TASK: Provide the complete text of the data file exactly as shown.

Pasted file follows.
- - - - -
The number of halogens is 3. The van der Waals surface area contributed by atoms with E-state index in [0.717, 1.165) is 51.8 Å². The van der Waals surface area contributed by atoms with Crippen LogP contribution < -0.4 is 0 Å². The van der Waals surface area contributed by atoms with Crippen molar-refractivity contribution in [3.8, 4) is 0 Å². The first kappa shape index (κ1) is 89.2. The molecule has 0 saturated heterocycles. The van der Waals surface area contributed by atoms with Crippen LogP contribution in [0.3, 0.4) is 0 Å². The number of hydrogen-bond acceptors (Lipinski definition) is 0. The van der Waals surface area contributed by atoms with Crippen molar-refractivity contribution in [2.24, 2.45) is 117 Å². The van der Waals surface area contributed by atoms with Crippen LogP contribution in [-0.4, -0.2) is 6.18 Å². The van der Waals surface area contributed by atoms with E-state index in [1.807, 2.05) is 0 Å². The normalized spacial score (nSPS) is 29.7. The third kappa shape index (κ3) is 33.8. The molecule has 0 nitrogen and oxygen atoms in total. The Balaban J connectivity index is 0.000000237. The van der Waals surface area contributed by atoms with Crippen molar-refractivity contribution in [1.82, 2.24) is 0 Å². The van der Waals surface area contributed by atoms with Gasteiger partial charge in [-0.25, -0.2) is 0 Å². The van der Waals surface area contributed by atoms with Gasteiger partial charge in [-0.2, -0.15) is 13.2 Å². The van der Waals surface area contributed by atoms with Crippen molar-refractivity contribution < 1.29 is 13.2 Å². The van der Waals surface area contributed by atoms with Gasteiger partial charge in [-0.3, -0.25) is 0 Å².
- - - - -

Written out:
The number of halogens is 3. The van der Waals surface area contributed by atoms with E-state index in [0.717, 1.165) is 51.8 Å². The van der Waals surface area contributed by atoms with Crippen LogP contribution < -0.4 is 0 Å². The van der Waals surface area contributed by atoms with Crippen molar-refractivity contribution in [3.8, 4) is 0 Å². The first kappa shape index (κ1) is 89.2. The molecule has 0 saturated heterocycles. The van der Waals surface area contributed by atoms with Crippen LogP contribution in [0.3, 0.4) is 0 Å². The number of hydrogen-bond acceptors (Lipinski definition) is 0. The van der Waals surface area contributed by atoms with Crippen molar-refractivity contribution in [2.24, 2.45) is 117 Å². The van der Waals surface area contributed by atoms with Crippen LogP contribution in [-0.4, -0.2) is 6.18 Å². The van der Waals surface area contributed by atoms with E-state index in [1.807, 2.05) is 0 Å². The normalized spacial score (nSPS) is 29.7. The third kappa shape index (κ3) is 33.8. The molecule has 0 nitrogen and oxygen atoms in total. The Balaban J connectivity index is 0.000000237. The van der Waals surface area contributed by atoms with Crippen molar-refractivity contribution in [1.82, 2.24) is 0 Å². The van der Waals surface area contributed by atoms with Gasteiger partial charge in [-0.25, -0.2) is 0 Å². The van der Waals surface area contributed by atoms with Gasteiger partial charge in [-0.2, -0.15) is 13.2 Å². The van der Waals surface area contributed by atoms with Crippen molar-refractivity contribution < 1.29 is 13.2 Å². The van der Waals surface area contributed by atoms with Gasteiger partial charge in [-0.3, -0.25) is 0 Å².